The heavy lifting seems to be over. The Knicks’ offseason looks more or less settled following the signings of Jalen Brunson and Isaiah Hartenstein — and the re-signing of Mitchell Robinson — leaving them with only the exception for mid-level $5.2 rooms.
Zach Braziller of the Post shares five thoughts on President Leon Rose’s work up to this point:
Incremental progress made
The Knicks are better, but how much better? They filled their most pressing needs at point guard (Brunson) and added some versatility up front (Hartenstein), but that won’t get them into serious arguments. If all goes well — if Brunson and franchise cornerstone RJ Barrett make strides forward as stars, if the enigmatic Julius Randle rediscovers his 2020-21 form, if Hartenstein explodes with more opportunities, if the roleplayers behind them excel — is this is still a team that does not belong to the elite of the Eastern Conference. The loaded Celtics, Heat, 76ers and Bucks remain the teams to beat in the East. The Hawks, who are following Dejounte Murray’s trade, and the improving Cavaliers are both better on paper. And the Kevin Durant Sweepstakes could throw someone else into the upper tier mix, like the Raptors. Make no mistake, the Knicks should be more competitive. A place in the play-in round is very realistic. But anything beyond the seven seeds would be stunning for this squad as it currently stands.
The Randle riddle
Two years after being one of the NBA’s best players, Randle is being asked to make major adjustments. He will play the ball less, which could limit his production. A playmaker like Brunson could relieve Randle, but it will also mean a new way of playing for the ailing forward, used to creating, albeit with a high turnover rate. There’s also the question of distance as Brunson, Randle and Barrett all excel below the 3-point line and non-shooting center Mitchell Robinson also plugs the paint.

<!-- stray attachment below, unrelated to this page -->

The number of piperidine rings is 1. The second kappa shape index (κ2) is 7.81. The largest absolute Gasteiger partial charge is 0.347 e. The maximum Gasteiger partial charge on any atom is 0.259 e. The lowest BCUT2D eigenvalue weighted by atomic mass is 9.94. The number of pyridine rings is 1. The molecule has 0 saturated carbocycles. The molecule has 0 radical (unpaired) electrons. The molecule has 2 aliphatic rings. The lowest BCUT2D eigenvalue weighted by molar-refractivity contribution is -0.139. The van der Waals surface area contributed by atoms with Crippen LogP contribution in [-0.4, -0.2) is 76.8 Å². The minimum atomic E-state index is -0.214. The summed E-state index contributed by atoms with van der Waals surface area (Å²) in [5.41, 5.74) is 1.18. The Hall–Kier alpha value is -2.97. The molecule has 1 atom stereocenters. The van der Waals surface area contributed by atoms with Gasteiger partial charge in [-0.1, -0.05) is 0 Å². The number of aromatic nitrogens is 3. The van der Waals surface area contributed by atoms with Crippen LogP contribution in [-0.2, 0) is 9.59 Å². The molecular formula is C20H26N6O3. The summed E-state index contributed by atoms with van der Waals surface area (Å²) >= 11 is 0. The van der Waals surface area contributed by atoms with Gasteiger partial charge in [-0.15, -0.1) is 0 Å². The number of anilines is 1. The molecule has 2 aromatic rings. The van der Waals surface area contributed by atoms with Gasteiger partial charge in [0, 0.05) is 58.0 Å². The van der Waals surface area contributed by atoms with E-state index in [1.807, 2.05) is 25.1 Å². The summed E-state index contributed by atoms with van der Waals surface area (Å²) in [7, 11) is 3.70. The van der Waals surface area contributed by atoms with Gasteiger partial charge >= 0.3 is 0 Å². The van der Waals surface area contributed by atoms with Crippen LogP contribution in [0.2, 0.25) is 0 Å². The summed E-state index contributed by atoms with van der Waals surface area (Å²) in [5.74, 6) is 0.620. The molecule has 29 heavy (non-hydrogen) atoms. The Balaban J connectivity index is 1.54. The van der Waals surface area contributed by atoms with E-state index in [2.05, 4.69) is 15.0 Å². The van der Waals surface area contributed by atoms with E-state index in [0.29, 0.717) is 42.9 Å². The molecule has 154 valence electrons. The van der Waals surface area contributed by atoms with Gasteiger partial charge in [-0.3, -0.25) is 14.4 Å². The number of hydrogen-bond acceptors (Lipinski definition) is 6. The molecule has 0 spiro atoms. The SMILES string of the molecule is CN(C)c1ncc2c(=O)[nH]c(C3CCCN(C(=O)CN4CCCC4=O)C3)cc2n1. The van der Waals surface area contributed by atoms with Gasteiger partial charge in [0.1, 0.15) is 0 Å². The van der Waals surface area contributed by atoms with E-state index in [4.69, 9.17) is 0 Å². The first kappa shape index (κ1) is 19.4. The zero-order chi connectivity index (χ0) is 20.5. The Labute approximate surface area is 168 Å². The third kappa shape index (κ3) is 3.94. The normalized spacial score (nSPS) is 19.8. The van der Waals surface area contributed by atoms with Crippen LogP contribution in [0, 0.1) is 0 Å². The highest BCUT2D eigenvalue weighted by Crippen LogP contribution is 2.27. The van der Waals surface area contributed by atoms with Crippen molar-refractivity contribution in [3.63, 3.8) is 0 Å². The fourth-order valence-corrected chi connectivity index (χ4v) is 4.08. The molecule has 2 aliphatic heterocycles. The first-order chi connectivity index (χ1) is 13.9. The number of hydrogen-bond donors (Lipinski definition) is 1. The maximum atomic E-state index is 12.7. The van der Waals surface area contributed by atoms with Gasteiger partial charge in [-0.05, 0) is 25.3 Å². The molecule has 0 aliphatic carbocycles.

The Knicks traded their top 3-point shooter percentage to Alec Burks to make enough room for the salary cap to land Brunson, and this is a team that finished 13th in the league in 3- Points Shoot Percentage Occupied. Brunson, a career 37.3 percent shooter who can create candid looks for his teammates, obviously helps. But the Knicks will need more from youngsters Quentin Grimes and Cam Reddish, assuming Reddish stays with the team, and they should be given more chances to perform. Immanuel Quickley, who is expected to play mostly off-ball next year, saw his shooting rate drop from 38.9 percent to 34.6 percent. So an improvement from him is not a crazy question. It may be a necessity for the Knicks.
Brunson was the right decision
I’ve noticed a lot of criticism of this move, that the Knicks overpay for a good — but not great — player. That Brunson, who agreed to a four-year, $104 million deal Thursday night, doesn’t make her a title contender. That he’s not a top five point guard in the league. I’m not here to disagree with any of these ideas. But he makes this team better. He probably jumps them into the play-in tournament. There’s this notion that if the Knicks don’t add a superstar, what’s the point? Well, unless you’ve been in a coma for years, you understand that the NBA is run by stars. They choose where to play, regardless of their contract status. I think Barrett can be #2 on a title contender and Brunson can be #3. The way to land a number 1 is to make yourself more attractive, create a winning culture, and you do that by adding good players. This is Jalen Brunson. He does the curtsies better. Perhaps his breakthrough postseason, in which he averaged 21.6 points in 18 games, was a sign a young player is ready to really show up. Either way, ESPN analyst Jeff Van Gundy told me, “He’s a big player in the NBA.” The Knicks need as many of these guys as possible.
Two trains left
The Knicks could use another wing after dumping Burks, and Barrett is now eligible for a rookie-max contract. That’s the activity I can see to end the off-season. Players in Barrett’s class — Zion Williamson, Ja Morant, and Darius Garland — have reportedly agreed to Rookie Max expansions. The ever-improving Barrett could get a deal worth as much as $185 million over five years. As for wing position, the Knicks have Barrett, Reddish and little else at the moment. A veteran is required. Injury-plagued goalscorer TJ Warren, one of the top non-signed players in the free-agent market who appeared in just four games for the Pacers last year with a stress fracture in his left foot, could be a worthwhile gamble.